Police say Frein opened fire on two state troopers more than a month ago, and they've been searching for him since. The Pike County district attorney says he intends to seek the death penalty.
Over the past century, midterm elections have been pretty rough on the party that holds the White House.
An NPR investigation revealed how the emergency organization funneled its resources away from storm victims to create an "illusion of mass care." The Red Cross tells PBS NewsHour that's not true.
Quarantines have been imposed on the sick and contagious for thousands of years. We look at the use — and abuse — of this strategy to stop the spread of disease.
What's interesting is the spike started well before the August shooting of Michael Brown in Ferguson, Missouri.
One of the top scientific conferences on tropical diseases will take place without the people who have the most recent and direct experience with Ebola in West Africa.
Israel's foreign minister says diplomacy is "more complicated than ... furniture from Ikea." His Swedish counterpart responds that diplomacy, like Ikea furniture, needs "a partner ... [and] a manual."
Why are infectious disease costumes even a thing? It's actually a relatively new development in Halloween history, but there are precedents. See: Plague Doctor mask, Venice.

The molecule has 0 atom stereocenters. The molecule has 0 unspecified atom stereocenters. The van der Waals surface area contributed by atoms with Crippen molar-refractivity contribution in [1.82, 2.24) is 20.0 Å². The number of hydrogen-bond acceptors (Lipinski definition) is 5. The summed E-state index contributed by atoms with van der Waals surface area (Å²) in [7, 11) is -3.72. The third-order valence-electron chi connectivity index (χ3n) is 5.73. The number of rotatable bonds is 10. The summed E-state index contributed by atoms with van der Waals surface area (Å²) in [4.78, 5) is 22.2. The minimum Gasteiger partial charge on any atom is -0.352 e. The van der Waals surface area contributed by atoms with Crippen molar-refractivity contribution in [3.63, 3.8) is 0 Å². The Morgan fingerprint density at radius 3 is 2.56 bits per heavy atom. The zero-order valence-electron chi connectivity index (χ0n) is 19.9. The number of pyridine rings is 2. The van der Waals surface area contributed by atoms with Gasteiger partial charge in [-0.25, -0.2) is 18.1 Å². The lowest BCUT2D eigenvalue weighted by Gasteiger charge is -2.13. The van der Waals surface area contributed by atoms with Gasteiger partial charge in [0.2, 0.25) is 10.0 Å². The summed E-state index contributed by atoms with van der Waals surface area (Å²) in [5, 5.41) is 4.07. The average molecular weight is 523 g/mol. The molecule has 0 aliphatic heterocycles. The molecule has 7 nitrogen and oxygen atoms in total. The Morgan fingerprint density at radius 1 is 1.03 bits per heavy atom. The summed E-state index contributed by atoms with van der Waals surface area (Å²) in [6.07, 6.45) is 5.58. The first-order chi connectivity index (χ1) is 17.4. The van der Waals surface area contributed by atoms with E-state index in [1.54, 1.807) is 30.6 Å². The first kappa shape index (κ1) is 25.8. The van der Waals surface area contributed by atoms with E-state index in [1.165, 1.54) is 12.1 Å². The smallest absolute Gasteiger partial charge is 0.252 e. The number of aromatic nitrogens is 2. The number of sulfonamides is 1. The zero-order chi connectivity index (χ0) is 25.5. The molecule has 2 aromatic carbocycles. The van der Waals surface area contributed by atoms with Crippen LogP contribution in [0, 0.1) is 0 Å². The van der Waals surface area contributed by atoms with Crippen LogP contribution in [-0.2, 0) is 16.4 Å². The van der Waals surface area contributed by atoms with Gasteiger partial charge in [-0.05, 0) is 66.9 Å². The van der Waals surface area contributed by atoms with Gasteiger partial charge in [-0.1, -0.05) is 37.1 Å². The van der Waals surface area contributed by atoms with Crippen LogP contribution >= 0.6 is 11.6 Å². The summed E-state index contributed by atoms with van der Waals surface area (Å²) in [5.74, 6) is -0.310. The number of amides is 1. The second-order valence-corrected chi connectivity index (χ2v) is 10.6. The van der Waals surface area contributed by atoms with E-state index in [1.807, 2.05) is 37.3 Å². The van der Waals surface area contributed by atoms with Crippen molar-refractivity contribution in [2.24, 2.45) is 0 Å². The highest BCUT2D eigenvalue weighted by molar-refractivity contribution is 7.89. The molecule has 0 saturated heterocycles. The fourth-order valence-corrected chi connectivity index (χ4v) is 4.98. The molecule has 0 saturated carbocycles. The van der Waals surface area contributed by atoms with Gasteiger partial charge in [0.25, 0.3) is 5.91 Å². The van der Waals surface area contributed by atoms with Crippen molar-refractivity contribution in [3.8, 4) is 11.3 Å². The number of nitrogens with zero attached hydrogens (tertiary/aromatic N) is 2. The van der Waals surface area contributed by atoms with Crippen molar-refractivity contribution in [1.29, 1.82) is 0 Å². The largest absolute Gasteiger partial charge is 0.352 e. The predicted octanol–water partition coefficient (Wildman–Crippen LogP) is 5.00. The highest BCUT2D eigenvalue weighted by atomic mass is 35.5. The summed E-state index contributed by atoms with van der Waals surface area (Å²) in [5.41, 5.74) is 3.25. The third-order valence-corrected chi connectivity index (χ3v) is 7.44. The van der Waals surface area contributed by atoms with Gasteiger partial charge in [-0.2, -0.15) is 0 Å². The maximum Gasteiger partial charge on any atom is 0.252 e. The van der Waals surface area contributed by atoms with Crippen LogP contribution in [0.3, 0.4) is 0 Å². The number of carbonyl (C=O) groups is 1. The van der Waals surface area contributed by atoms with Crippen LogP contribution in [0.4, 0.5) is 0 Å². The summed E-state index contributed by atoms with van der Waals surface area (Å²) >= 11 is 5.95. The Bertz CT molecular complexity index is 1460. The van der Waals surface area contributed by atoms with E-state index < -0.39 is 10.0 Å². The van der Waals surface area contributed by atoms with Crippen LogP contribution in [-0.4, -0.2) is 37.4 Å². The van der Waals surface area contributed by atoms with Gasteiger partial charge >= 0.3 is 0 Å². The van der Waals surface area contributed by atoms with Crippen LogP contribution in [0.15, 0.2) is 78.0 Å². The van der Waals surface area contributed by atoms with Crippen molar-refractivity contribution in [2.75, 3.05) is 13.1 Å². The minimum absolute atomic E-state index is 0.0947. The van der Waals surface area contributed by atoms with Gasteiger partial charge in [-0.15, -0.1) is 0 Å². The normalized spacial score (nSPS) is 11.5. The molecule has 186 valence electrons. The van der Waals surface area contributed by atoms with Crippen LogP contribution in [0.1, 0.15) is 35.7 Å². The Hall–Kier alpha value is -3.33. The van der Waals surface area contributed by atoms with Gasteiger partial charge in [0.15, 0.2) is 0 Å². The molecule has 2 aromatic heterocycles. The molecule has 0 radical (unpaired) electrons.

Hickox, who returned to the U.S. after treating Ebola patients in West Africa, tested negative for Ebola upon her return, and she has no symptoms — so she says she poses no threat to the public.
Incumbent Dannel Malloy and Republican rival Tom Foley are neck and neck; the race is so close that both the president and first lady will visit the state in the next few days. NPR's Melissa Block talks to Hartford Courant political reporter Daniela Altimari about the race.
Mayor Marty Walsh says Boston has made significant strides in preparing for major natural disasters, rising sea levels and other impacts to the ever-changing climate on the two-year anniversary of Superstorm Sandy.
Massachusetts public safety agencies are beefing up security at public buildings and locations around the state as a response to recent violence both domestic and abroad, including the attack last week at Canada’s capitol.
The report predicts that by 2025 public campuses will graduate roughly 55,000 to 65,000 fewer students than employers will need.
We have a chance in our state to invest in a declining industry that will harm our economy, reduce property values, kill more jobs than it adds, lower incomes, injure public safety, reduce net government revenues, increase a major mental health burden and selectively harm the poor. Or, we can stop it.
A bold-faced name. A narrative-changing poll. Two head-to-head debates sounding the gun on the final sprint for redemption.